De Castro was born into a middle-class family from Recife, Pernambuco in northeastern Brazil, on 5 September 1908. He studied medicine at the National Faculty of Medicine of Brazil in Rio de Janeiro and then returned to his hometown to become a professor of physiology at the Recife Faculty of Medicine.

It was while researching food and housing conditions in the working-class neighbourhoods of the Pernambuco capital that he concluded that famine was a social catastrophe resulting from existing economic and social structures.

As he put it: “It was not at Sorbonne, or any other knowledgeable university, that I became aware of the phenomenon of hunger. It revealed itself before my eyes in the mangroves of Capibaribe, in the miserable neighbourhoods of Recife: Afogados, Pina, Santo Amaro, Ilha do Leite. This was my university, my Sorbonne.”

In 1935, de Castro moved to Rio de Janeiro, where he taught anthropology and started a career in public service that would eventually see his activism against hunger manifest itself as a member of the Brazilian parliament and as a recognized diplomat on the international stage.

His book, The Geopolitics of Hunger argued that hunger was the consequence of distortions created by an economic development model that exploited the poor, effectively excluding them from enjoying its benefits. His work earned him a Franklin D. Roosevelt Foundation Award and the International Peace Prize. He was also nominated for the Nobel Peace prize on several occasions.

De Castro would die in Paris, aged 65, in 1973.

De Castro warned that access and distribution were two of the major challenges in solving global hunger. Today, FAO is continuing this drive to make agrifood systems more inclusive, efficient, resilient and sustainable, particularly in the face of a growing climate crisis. ©FAO

De Castro’s FAO legacy

As Independent Chairperson of the FAO Council, de Castro guided Representatives of FAO Members to discuss not only the availability of food, but also access to it. In one of the sessions, the Council voiced “disappointment with the slow progress in drawing up national development plans for agriculture and in embarking upon projects designed to narrow the gap between the world’s demand for food and available supplies.”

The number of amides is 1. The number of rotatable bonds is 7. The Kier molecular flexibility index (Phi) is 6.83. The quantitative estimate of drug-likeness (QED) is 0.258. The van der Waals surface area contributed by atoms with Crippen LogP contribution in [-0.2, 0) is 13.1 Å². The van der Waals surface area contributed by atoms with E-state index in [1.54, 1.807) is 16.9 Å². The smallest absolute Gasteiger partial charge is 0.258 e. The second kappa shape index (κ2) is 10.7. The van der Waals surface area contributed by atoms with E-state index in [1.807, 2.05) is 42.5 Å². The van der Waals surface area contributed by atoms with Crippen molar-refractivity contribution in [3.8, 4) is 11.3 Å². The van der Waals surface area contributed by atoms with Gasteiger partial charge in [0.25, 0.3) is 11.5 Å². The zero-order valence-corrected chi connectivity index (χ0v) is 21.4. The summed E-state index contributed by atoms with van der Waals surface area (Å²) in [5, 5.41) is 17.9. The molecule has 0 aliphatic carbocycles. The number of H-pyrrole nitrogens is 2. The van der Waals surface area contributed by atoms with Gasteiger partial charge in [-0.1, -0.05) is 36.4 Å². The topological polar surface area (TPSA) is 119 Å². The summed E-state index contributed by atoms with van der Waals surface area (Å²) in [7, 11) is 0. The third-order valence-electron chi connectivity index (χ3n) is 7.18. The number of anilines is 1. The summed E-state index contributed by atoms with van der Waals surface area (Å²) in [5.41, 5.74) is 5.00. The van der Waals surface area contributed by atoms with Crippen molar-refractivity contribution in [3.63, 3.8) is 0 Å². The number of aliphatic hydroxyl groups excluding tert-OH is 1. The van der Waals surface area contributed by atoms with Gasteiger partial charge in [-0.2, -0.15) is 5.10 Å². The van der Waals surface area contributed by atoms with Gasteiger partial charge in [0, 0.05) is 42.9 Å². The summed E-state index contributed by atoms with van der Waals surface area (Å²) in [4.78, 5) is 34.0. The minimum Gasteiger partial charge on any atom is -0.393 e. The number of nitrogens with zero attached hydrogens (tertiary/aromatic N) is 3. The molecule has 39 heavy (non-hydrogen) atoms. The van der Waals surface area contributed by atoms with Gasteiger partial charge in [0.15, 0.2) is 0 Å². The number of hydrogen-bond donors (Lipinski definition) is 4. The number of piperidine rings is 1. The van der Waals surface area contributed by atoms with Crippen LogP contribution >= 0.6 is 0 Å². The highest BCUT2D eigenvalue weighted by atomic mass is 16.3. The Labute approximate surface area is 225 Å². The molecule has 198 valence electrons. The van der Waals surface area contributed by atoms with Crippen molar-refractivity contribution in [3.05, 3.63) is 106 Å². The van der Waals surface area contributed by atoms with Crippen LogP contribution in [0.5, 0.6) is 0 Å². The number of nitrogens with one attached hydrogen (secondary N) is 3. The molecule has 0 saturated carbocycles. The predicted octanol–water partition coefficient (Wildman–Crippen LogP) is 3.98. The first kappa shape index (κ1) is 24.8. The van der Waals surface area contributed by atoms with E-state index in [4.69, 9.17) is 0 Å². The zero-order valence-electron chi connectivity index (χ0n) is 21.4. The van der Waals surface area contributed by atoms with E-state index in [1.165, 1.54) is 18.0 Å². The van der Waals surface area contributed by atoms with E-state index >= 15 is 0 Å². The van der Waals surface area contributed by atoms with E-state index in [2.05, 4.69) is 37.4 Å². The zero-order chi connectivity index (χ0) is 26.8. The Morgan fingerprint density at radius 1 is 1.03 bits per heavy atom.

Nowadays, FAO focuses on making agrifood systems more efficient, inclusive, resilient and sustainable, leaving no one behind, in the face of a growing climate crisis.

These are issues that de Castro was familiar with already more than 70 years ago.

As the man himself put it in his 1952 speech to the Council, “The purpose of the FAO is to fight against the terrible erosion that hunger is causing in the human race and its civilization, an erosion that threatens to blot from the earth all the gigantic work of [hu]man.”

At the December 2023 FAO Council session, the 50-year anniversary of the death of de Castro was commemorated with the launch of a book entitled Josué de Castro and the Diplomacy of Hunger, organized by Graziano da Silva, Ambassador Carla Barroso Carneiro, Brazil’s Representative to FAO, and Brazilian diplomat Saulo Ceolin. This new book, produced by the Alexandre de Gusmão Foundation of the Ministry of Foreign Affairs of Brazil, proves that de Castro’s work continues to serve as an important reference on the socio-environmental impact of hunger.

“It is indeed historical contributions like this that inspired me to embark on the project for a Global Food and Agriculture Museum here at FAO. While we need to look to the future, guided by innovative and forward-looking thinking, we should also look back to our origins and to those dreams and aspirations of the women and men who came before us who laid the foundations for the current Organization we have today. One of these men was Josué de Castro,” said Director-General Qu Dongyu to the FAO Council.

Published by FAO-ROME